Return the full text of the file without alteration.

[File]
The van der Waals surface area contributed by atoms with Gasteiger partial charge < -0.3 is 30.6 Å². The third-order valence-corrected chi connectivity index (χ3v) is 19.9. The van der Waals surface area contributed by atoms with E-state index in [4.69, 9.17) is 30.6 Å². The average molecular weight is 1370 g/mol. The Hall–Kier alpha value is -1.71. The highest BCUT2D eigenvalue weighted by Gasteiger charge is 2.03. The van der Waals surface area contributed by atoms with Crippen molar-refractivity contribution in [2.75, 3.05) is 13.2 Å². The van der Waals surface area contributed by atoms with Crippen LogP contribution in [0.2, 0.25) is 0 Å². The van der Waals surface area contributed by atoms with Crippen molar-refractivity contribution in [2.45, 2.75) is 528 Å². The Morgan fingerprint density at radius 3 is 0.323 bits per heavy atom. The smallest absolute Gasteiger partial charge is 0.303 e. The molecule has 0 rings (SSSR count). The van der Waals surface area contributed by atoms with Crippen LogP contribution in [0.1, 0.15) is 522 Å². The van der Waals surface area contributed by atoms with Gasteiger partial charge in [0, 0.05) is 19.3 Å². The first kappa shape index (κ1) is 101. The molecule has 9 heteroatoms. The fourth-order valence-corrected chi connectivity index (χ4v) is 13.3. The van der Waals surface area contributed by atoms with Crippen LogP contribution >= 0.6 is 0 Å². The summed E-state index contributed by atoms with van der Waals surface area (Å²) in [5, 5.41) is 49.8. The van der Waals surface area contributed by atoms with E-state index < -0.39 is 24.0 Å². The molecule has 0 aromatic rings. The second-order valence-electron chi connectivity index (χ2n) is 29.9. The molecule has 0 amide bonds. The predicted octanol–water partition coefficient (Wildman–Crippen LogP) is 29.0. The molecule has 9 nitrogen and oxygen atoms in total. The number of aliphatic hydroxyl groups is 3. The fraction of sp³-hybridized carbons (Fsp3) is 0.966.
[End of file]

The van der Waals surface area contributed by atoms with Gasteiger partial charge < -0.3 is 30.6 Å². The third-order valence-corrected chi connectivity index (χ3v) is 19.9. The van der Waals surface area contributed by atoms with E-state index in [4.69, 9.17) is 30.6 Å². The average molecular weight is 1370 g/mol. The Hall–Kier alpha value is -1.71. The highest BCUT2D eigenvalue weighted by Gasteiger charge is 2.03. The van der Waals surface area contributed by atoms with Crippen molar-refractivity contribution in [2.75, 3.05) is 13.2 Å². The van der Waals surface area contributed by atoms with Crippen LogP contribution in [0.2, 0.25) is 0 Å². The van der Waals surface area contributed by atoms with Crippen molar-refractivity contribution in [2.45, 2.75) is 528 Å². The Morgan fingerprint density at radius 3 is 0.323 bits per heavy atom. The smallest absolute Gasteiger partial charge is 0.303 e. The molecule has 0 rings (SSSR count). The van der Waals surface area contributed by atoms with Crippen LogP contribution in [0.1, 0.15) is 522 Å². The van der Waals surface area contributed by atoms with Gasteiger partial charge in [0, 0.05) is 19.3 Å². The first kappa shape index (κ1) is 101. The molecule has 9 heteroatoms. The fourth-order valence-corrected chi connectivity index (χ4v) is 13.3. The van der Waals surface area contributed by atoms with Crippen LogP contribution >= 0.6 is 0 Å². The summed E-state index contributed by atoms with van der Waals surface area (Å²) in [5, 5.41) is 49.8. The van der Waals surface area contributed by atoms with E-state index < -0.39 is 24.0 Å². The molecule has 0 aromatic rings. The second-order valence-electron chi connectivity index (χ2n) is 29.9. The molecule has 0 amide bonds. The predicted octanol–water partition coefficient (Wildman–Crippen LogP) is 29.0. The molecule has 9 nitrogen and oxygen atoms in total. The number of aliphatic hydroxyl groups is 3. The fraction of sp³-hybridized carbons (Fsp3) is 0.966.